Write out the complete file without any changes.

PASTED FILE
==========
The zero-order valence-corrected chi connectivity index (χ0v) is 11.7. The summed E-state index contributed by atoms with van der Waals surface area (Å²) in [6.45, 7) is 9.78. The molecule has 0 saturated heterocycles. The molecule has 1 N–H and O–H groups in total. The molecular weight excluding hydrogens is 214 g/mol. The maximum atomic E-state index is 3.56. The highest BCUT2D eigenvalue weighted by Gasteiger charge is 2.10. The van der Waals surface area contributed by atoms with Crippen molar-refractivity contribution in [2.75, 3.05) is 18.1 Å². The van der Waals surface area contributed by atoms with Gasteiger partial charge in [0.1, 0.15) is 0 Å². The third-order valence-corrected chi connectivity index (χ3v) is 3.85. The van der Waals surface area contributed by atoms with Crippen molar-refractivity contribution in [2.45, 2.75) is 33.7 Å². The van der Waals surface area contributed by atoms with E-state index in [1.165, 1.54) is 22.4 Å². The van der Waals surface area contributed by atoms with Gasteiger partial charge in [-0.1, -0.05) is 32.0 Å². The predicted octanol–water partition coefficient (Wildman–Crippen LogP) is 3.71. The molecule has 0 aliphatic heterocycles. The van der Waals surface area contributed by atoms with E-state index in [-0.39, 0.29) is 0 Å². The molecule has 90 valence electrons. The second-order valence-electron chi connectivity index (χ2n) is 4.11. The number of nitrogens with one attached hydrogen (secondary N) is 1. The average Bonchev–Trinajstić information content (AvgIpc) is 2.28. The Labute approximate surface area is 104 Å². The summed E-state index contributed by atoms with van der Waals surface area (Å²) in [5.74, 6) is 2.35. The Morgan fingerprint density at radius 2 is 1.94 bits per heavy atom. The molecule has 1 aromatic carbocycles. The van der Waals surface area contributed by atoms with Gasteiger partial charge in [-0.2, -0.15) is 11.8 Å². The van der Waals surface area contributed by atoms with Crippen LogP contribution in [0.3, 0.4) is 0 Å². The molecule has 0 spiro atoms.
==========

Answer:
The zero-order valence-corrected chi connectivity index (χ0v) is 11.7. The summed E-state index contributed by atoms with van der Waals surface area (Å²) in [6.45, 7) is 9.78. The molecule has 0 saturated heterocycles. The molecule has 1 N–H and O–H groups in total. The molecular weight excluding hydrogens is 214 g/mol. The maximum atomic E-state index is 3.56. The highest BCUT2D eigenvalue weighted by Gasteiger charge is 2.10. The van der Waals surface area contributed by atoms with Crippen molar-refractivity contribution in [2.75, 3.05) is 18.1 Å². The van der Waals surface area contributed by atoms with Gasteiger partial charge in [0.1, 0.15) is 0 Å². The third-order valence-corrected chi connectivity index (χ3v) is 3.85. The van der Waals surface area contributed by atoms with Crippen molar-refractivity contribution in [2.45, 2.75) is 33.7 Å². The van der Waals surface area contributed by atoms with E-state index in [1.165, 1.54) is 22.4 Å². The van der Waals surface area contributed by atoms with Gasteiger partial charge in [-0.1, -0.05) is 32.0 Å². The predicted octanol–water partition coefficient (Wildman–Crippen LogP) is 3.71. The molecule has 0 aliphatic heterocycles. The van der Waals surface area contributed by atoms with E-state index in [-0.39, 0.29) is 0 Å². The molecule has 90 valence electrons. The second-order valence-electron chi connectivity index (χ2n) is 4.11. The number of nitrogens with one attached hydrogen (secondary N) is 1. The average Bonchev–Trinajstić information content (AvgIpc) is 2.28. The Labute approximate surface area is 104 Å². The summed E-state index contributed by atoms with van der Waals surface area (Å²) in [5.74, 6) is 2.35. The Morgan fingerprint density at radius 2 is 1.94 bits per heavy atom. The molecule has 1 aromatic carbocycles. The van der Waals surface area contributed by atoms with Gasteiger partial charge in [-0.2, -0.15) is 11.8 Å². The van der Waals surface area contributed by atoms with Crippen LogP contribution in [0.3, 0.4) is 0 Å². The molecule has 0 spiro atoms.